With respect to fabrication of contoured surface geometries 100, machine elements corresponding to such contoured surface geometries 100 can be machined in the molds, or dies, used in fabricating the blade. During blade fabrication, the blade is simply cast in the dies and contoured surface geometries 100 are formed integral with the blade. Therefore, although the tooling required to form contoured surface geometries 100 may be somewhat more expensive to machine and maintain than existing tooling, the fabrication time and blade material required is not believed to be significantly affected. It is believed that increased tooling costs associated with contoured surface geometries 100 is more than offset by the improved cooling, and extended blade life, provided by contoured surface geometries 100.

As described above, the present invention can be implemented and utilized in connection with many alternative blade configurations. In addition, the present invention can be utilized in turbine blades of turbine generators as well as turbine engines, e.g., in aircraft and marine applications, or the like.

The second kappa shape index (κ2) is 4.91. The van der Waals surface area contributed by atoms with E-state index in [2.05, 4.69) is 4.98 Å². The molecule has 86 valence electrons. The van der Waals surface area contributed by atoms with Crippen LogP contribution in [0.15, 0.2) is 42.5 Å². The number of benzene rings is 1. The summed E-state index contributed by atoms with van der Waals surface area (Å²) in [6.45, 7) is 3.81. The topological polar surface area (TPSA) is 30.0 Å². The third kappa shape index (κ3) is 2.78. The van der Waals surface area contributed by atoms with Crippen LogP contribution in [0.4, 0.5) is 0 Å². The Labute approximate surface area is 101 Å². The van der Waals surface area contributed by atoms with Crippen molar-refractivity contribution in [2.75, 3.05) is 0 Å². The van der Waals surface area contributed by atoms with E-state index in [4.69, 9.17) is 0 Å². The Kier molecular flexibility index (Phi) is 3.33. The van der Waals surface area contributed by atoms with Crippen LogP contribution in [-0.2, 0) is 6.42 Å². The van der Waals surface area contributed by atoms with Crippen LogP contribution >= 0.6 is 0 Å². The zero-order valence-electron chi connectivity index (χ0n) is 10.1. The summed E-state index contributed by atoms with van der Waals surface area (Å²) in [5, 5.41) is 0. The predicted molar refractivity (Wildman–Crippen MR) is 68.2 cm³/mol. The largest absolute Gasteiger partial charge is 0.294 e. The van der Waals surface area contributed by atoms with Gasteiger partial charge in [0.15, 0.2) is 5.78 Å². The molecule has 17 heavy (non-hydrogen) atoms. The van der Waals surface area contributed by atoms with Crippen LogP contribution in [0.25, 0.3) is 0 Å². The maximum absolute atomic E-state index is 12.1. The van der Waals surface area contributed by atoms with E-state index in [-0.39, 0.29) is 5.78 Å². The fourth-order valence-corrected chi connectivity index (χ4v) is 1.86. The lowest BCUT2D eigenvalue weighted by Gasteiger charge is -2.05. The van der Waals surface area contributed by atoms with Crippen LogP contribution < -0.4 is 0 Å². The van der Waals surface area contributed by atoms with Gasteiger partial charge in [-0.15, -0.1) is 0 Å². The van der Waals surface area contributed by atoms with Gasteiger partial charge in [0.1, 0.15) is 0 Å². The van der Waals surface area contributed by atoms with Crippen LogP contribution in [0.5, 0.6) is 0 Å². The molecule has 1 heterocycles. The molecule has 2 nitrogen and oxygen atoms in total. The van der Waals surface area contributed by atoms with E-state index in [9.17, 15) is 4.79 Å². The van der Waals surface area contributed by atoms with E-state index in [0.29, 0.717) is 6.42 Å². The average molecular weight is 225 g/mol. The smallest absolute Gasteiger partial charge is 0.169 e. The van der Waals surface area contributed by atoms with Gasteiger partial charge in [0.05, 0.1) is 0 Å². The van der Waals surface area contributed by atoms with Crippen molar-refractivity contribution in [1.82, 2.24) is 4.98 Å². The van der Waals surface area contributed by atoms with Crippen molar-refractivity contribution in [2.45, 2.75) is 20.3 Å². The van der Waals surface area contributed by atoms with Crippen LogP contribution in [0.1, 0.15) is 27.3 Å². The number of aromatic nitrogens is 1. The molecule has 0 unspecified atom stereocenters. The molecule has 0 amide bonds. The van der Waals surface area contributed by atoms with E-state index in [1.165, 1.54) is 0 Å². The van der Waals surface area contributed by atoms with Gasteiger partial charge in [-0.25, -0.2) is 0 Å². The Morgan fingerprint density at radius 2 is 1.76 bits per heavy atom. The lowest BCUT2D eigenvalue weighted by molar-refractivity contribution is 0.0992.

From the preceding description of the present invention, it is evident that the objects of the invention are attained. Although the invention has been described and illustrated in detail, it is to be clearly understood that the same is intended by way of illustration and example only and is not to be taken by way of limitation. Accordingly, the spirit and scope of the invention are to be limited only by the terms of the appended claims.

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Classifications
U.S. Classification416/97.00R, 415/115
International ClassificationF01D5/18
Cooperative ClassificationF05D2260/2214, F01D5/187, Y02T50/676
European ClassificationF01D5/18G
Legal Events
DateCodeEventDescription
May 2, 2011FPAYFee payment
Year of fee payment: 12
Mar 30, 2007FPAYFee payment
Year of fee payment: 8
Mar 26, 2003FPAYFee payment
Year of fee payment: 4
Dec 23, 1996ASAssignment
Owner name: GENERAL ELECTRIC COMPANY, NEW YORK
Free format text: ASSIGNMENT OF ASSIGNORS INTEREST;ASSIGNORS:ABUAF, NESIM;BRZCZOWSKI, STEVEN J.;REEL/FRAME:008364/0765
Effective date: 19961218